By Diana Studer
- gardening for biodiversity
in Cape Town, South Africa
|Osteospermum oppositifolium in August 2010|
When we first crossed the Olifants River this daisy was stretching and yawning en déshabillé. ’Tis a little early for me. Come back later.
|Olifants River to the Cederberg in August 2010|
The old dirt road, winds along the Olifants River. One of those perfect days in a little peace of heaven. No traffic. Just us two old ducks.
Across the water you can see the hillside covered in pristine fynbos. The dam irrigates mangoes and citrus trees. Clusters of holiday homes too. 'Clanwilliam dam dwellers wait to lose properties when the wall is raised 13m'. The river widens to the dam past the rock formations of the Cederberg.
Take time to stop, and look, everywhere there are flowers. Gasp making sweeps of just the one type and colour. Mille fleurs where every spot of colour is ... yet another variety.
|Lachenalia trichophylla August 2010|
We went to Clanwilliam's Flower-church blomkerk and Wild Flower Garden at Ramskop. Each flower show is timed for the best flowers in that area. Happy gardening tourists can see the flowers alongside the road, in fallow fields and sweeping up the mountain slopes above the farms to where the leopards roam. Concentrated display at the show – with the rare varieties only found here. Planted compromise at the Ramskop Wild Flower Reserve.
|Bottom left finger and thumb succulent Dactylopsis digitata subsp. digitata|
Clanwilliam Flower Show 2010
Since the 1940’s there have been flower shows in this town. In 1971 Kay Bergh founded the Clanwilliam Wild Flower Association. The Old Dutch Reformed Church was renovated in 1972 and became the Blomkerk = Flower Church.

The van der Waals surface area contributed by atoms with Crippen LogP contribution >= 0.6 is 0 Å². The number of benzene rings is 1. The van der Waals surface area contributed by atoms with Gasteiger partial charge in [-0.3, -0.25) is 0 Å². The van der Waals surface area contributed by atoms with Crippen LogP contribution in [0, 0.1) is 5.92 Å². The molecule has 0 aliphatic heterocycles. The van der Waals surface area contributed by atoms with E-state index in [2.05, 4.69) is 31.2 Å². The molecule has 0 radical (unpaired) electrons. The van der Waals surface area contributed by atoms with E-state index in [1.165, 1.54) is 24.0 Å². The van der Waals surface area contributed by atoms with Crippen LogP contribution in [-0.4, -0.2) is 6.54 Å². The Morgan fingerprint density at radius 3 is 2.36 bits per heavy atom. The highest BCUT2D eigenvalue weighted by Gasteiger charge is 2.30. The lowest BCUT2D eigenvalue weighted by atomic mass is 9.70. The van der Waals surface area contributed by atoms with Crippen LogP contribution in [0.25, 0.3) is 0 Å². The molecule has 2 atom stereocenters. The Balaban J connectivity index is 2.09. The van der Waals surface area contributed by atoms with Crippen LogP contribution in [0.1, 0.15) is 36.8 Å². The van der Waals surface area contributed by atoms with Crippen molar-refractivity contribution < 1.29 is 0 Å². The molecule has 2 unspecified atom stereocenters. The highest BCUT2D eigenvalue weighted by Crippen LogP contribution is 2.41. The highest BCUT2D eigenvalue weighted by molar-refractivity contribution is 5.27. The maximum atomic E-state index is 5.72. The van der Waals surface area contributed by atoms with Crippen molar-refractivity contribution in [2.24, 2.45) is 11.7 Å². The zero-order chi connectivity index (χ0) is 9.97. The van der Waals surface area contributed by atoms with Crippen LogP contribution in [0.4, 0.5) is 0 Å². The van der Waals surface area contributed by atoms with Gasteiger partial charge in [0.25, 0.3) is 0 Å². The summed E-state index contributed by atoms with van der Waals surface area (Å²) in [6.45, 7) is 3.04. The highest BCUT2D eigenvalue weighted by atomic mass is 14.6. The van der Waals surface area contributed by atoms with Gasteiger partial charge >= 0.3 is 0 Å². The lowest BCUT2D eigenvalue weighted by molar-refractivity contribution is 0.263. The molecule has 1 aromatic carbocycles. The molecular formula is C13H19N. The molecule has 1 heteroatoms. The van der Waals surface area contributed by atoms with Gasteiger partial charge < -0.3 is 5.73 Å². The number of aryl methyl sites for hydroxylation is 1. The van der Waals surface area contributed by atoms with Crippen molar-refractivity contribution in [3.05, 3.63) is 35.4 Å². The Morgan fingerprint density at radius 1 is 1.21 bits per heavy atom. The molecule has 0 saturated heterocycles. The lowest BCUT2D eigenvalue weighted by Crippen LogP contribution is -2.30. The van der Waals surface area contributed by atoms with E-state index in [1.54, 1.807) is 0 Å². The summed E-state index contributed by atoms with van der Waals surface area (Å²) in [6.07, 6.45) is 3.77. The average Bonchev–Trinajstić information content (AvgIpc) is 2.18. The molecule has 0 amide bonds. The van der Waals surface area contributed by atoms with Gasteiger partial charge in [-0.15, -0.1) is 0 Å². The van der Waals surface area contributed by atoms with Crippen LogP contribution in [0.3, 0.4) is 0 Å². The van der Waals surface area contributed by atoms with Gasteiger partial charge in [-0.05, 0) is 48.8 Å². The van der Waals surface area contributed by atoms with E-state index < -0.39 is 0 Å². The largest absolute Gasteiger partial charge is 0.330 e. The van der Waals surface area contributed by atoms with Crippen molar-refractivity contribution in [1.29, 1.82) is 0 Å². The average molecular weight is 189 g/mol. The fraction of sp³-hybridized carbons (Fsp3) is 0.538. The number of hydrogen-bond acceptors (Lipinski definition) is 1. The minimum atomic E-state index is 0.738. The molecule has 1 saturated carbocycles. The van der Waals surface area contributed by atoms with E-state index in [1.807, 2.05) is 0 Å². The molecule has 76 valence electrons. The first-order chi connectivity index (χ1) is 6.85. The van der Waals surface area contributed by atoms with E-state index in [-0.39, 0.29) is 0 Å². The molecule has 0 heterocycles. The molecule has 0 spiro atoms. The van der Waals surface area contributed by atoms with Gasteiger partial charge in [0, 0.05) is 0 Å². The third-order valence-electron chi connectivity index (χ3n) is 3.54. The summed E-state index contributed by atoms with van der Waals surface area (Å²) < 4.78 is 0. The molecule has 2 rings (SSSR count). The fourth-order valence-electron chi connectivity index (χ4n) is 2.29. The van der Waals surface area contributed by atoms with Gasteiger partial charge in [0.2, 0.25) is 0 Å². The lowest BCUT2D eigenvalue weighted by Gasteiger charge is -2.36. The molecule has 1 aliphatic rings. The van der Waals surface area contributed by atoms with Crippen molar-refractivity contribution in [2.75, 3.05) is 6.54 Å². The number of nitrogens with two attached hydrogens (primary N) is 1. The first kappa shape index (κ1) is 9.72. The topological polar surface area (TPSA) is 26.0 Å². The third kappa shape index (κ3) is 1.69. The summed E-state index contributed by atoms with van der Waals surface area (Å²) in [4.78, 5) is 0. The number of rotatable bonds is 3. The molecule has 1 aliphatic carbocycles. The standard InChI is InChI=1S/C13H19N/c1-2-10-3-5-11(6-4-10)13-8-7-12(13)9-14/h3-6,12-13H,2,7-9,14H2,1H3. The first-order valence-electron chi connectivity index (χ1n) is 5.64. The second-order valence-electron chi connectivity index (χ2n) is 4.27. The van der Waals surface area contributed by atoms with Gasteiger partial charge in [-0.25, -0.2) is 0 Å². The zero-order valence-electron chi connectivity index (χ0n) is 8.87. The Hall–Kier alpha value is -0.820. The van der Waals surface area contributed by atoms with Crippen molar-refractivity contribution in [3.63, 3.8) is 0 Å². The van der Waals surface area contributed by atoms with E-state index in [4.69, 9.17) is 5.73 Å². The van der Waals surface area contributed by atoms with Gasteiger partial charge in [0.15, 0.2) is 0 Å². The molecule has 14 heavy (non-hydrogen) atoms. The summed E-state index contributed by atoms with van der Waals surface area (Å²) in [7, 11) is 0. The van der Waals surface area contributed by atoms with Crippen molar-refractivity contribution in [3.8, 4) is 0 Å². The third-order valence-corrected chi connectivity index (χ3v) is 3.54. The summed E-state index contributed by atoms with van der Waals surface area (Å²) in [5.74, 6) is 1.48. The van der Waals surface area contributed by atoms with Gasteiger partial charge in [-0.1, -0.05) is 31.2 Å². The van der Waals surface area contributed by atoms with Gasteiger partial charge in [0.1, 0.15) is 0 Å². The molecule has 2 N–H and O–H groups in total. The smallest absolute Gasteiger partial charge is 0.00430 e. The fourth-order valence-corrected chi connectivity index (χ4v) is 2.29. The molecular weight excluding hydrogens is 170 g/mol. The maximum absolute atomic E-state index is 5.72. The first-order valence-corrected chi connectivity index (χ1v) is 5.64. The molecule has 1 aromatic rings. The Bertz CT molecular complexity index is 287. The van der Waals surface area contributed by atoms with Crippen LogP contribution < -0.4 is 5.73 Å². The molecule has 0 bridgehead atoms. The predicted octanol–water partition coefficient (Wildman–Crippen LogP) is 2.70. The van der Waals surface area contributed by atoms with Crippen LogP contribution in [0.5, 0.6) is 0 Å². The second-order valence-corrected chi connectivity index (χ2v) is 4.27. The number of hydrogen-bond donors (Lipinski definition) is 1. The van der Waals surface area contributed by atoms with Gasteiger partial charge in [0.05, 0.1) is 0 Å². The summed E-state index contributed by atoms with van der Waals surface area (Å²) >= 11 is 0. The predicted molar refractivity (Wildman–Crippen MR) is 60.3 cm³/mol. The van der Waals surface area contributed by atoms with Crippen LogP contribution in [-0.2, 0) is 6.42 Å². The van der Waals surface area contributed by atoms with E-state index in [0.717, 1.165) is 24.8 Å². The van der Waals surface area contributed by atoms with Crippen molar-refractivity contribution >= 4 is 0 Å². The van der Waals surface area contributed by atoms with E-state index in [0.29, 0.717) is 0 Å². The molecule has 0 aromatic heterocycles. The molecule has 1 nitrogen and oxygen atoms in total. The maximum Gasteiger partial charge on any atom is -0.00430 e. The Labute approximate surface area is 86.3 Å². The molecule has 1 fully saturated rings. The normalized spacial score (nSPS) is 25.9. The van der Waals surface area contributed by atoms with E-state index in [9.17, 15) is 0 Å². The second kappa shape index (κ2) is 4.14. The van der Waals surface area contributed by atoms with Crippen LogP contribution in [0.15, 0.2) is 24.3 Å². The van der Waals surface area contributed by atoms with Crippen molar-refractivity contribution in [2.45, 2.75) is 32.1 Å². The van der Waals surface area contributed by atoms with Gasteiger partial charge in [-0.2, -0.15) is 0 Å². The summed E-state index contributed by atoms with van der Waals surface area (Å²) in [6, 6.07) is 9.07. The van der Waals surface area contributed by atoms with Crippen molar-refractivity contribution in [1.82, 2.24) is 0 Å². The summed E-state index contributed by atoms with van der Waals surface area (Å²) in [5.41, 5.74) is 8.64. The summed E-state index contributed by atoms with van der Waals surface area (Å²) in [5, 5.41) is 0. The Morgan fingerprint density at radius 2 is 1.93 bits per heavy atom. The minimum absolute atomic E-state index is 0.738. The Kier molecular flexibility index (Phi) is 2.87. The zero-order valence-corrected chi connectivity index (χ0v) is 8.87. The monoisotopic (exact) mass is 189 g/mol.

|Clanwilliam's Blomkerk Flower Church 2010|
The plants displayed here, are carefully and sustainably harvested, in the wild and on farms. Only with permits from Cape Nature and the Department of the Environment for the Northern Cape, and also counter-signed by the land-owners for private land.
From the 2010 Flower Show brochure - A dry year. Each year’s unique weather conditions show up different combinations of our rich floral heritage. The rain came late this year. Luscious growth of the fynbos, the nordpolle, Clanwilliam daisies and botterboom – but there are no bulbs this year. Like a chameleon the veld adapts itself to the weather. The exhibition displays the five geological regions, from the misty plains of the West Coast to the vast expanses of the Tankwa Karoo. Table Mountain sandstone and shale with fynbos. Arid Fynbos on the Nardouw sandstone. Cederberg and Bokkeveld clay with Renosterveld. Succulent Karoo on the Knersvlakte.
All that wandering around looking at flowers makes thirsty. Cup of tea? Rooibos? Perhaps you would recognise it as red-bush tea? Aspalathus linearis grows only in the Cederberg around Clanwilliam. Tea is harvested from plants growing wild on the mountain slopes above farms, or from plantations.
Namaqualand in spring. Flowers everywhere. From the Flower Church we went to Ramskop Nature Garden. In 2014 we explored the Sevilla Rock Art Trail.
Pictures by Diana and Jurg Studer
of Elephant's Eye on False Bay
(If you mouse over teal blue text, it turns seaweed red
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